The Economy Takes a Victory Lap - July 30, 2018
The U.S. BEA reported Q2 Gross Domestic Product (GDP) expanded at an annual pace of 4.1%. It’s the best quarter in nearly four years, and it was fueled by a rebound in consumer spending, a jump in exports, and solid business investment.
Growth would have been stronger had it not been for an unexpected decline in business inventories, which shaved a full percentage point off GDP (U.S. BEA).
But that’s how it works – there are plenty of moving parts in the GDP equation. Some components can detract from growth; others add to growth. And the final chapter on Q2 hasn’t been written. The number will be revised two more times as more complete data are received. But the initial read is quite positive.
The upbeat quarter wasn’t a surprise, as analysts had anticipated a solid rebound from Q1. The biggest question going forward is sustainability. Is the economy entering a higher orbit of growth?
Economists will agree that we should never make too much of one number. The GDP report was encouraging – no doubt about it. But one data point doesn’t make a trend. Whether or not the second half will continue to impress, well, that’s where views diverge.
So, let’s take a stab at the sustainability question. Figure 1 illustrates another way of looking at GDP. Instead of annualizing Q2’s April – June rate, which can exaggerate quarterly changes, we can review the percentage change in GDP versus the same period a year ago.
We have experienced faster growth in the economic expansion that began in 2009 (NBER data), but the data were choppier. Since the most recent low in Q2 2016, GDP has gradually and consistently accelerated, an acceleration that’s run an uninterrupted eight-consecutive quarters.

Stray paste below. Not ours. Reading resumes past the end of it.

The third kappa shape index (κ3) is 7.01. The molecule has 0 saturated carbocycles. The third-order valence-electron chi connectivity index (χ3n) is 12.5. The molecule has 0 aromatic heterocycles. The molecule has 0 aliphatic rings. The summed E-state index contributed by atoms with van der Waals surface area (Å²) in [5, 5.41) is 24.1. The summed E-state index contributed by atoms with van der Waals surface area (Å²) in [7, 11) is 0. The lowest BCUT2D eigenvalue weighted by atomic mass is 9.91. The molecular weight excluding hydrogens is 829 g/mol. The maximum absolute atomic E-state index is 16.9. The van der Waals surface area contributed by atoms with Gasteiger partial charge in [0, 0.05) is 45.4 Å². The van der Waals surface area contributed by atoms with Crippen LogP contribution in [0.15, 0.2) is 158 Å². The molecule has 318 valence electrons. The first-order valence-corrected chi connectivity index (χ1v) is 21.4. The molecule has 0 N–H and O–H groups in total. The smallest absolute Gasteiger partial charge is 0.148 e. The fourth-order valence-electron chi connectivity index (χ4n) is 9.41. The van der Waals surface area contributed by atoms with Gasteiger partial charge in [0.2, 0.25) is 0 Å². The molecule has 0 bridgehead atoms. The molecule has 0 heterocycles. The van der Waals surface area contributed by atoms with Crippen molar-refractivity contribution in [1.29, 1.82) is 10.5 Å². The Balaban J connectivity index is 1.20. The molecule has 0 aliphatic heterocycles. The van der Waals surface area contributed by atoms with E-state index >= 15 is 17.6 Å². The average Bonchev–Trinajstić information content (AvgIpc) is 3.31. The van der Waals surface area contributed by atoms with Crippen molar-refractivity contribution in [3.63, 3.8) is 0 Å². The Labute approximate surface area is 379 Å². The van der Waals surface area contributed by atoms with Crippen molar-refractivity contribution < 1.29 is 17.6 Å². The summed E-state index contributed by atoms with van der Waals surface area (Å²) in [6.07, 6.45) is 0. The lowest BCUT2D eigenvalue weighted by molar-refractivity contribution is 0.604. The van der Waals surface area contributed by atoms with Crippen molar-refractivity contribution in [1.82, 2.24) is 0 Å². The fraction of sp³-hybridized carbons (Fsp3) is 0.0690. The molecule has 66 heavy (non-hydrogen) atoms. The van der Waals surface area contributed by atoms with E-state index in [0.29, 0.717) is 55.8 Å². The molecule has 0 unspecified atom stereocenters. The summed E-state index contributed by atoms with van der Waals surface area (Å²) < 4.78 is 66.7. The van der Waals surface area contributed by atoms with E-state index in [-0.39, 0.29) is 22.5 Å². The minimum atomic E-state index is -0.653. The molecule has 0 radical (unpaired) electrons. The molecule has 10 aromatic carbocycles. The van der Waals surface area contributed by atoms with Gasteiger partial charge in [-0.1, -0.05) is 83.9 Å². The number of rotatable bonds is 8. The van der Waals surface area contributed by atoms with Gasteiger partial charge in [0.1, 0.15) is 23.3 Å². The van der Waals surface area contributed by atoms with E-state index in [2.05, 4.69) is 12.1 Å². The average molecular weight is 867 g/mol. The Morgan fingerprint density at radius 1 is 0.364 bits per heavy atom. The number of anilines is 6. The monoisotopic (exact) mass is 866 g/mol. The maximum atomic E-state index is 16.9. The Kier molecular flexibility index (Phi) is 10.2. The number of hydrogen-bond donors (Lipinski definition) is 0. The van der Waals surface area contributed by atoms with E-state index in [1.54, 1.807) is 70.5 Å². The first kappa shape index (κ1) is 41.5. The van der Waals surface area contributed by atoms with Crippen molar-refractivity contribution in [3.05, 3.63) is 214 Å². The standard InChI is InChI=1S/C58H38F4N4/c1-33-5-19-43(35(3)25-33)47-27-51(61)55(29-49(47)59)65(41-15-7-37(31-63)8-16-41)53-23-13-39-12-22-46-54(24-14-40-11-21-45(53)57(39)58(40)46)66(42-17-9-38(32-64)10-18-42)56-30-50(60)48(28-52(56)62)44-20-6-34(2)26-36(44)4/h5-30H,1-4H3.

Positives—Consumer and business confidence remains elevated (Conference Board, CEO Economic Outlook, NFIB), and the impact from the tax cuts and fiscal stimulus are still in the pipeline. Negative—trade tensions have created uncertainty among some business leaders.
But let’s not discount the economic tailwinds.
Powered by tax cuts, a more confidence consumer could underpin spending in the second half of the year. A firmer economy, aided by deregulatory efforts and tax cuts aimed at boosting business investment, are supportive, though the direct impact of regulatory relief and tax cuts designed to lift the business sector could take several years to play out.
Bottom line—the surge in exports was fueled in part by a rush to export in front of tariffs on U.S. goods. It’s not likely to repeat. But then, another sharp drop in inventories, which detracted from Q2 growth, is unlikely.
Yes, there are many moving parts that contribute to the overall economy, but cautious optimism is in order.